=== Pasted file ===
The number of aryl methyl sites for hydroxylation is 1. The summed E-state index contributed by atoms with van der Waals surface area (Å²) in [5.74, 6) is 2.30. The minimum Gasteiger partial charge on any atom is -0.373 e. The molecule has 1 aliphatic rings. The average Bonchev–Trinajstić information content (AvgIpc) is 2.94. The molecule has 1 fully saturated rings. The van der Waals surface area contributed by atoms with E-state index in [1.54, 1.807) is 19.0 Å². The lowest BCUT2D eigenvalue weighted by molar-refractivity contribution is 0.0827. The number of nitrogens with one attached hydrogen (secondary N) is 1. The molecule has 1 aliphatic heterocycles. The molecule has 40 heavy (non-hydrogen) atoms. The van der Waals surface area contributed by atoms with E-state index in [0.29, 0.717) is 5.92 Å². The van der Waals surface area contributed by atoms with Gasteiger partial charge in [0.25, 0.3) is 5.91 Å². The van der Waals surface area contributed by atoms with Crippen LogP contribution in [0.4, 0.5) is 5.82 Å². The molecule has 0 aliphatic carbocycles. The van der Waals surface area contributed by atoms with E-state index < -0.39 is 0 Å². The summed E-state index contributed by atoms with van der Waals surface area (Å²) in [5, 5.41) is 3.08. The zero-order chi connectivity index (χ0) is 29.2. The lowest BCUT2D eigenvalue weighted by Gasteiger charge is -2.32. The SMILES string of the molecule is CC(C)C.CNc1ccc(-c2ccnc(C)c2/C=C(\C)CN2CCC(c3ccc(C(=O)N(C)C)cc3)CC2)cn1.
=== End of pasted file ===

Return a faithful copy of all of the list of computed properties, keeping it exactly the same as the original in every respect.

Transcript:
The number of aryl methyl sites for hydroxylation is 1. The summed E-state index contributed by atoms with van der Waals surface area (Å²) in [5.74, 6) is 2.30. The minimum Gasteiger partial charge on any atom is -0.373 e. The molecule has 1 aliphatic rings. The average Bonchev–Trinajstić information content (AvgIpc) is 2.94. The molecule has 1 fully saturated rings. The van der Waals surface area contributed by atoms with E-state index in [1.54, 1.807) is 19.0 Å². The lowest BCUT2D eigenvalue weighted by molar-refractivity contribution is 0.0827. The number of nitrogens with one attached hydrogen (secondary N) is 1. The molecule has 1 aliphatic heterocycles. The molecule has 40 heavy (non-hydrogen) atoms. The van der Waals surface area contributed by atoms with E-state index in [0.29, 0.717) is 5.92 Å². The van der Waals surface area contributed by atoms with Gasteiger partial charge in [0.25, 0.3) is 5.91 Å². The van der Waals surface area contributed by atoms with Crippen LogP contribution in [0.4, 0.5) is 5.82 Å². The molecule has 0 aliphatic carbocycles. The van der Waals surface area contributed by atoms with E-state index < -0.39 is 0 Å². The summed E-state index contributed by atoms with van der Waals surface area (Å²) in [5, 5.41) is 3.08. The zero-order chi connectivity index (χ0) is 29.2. The lowest BCUT2D eigenvalue weighted by Gasteiger charge is -2.32. The SMILES string of the molecule is CC(C)C.CNc1ccc(-c2ccnc(C)c2/C=C(\C)CN2CCC(c3ccc(C(=O)N(C)C)cc3)CC2)cn1.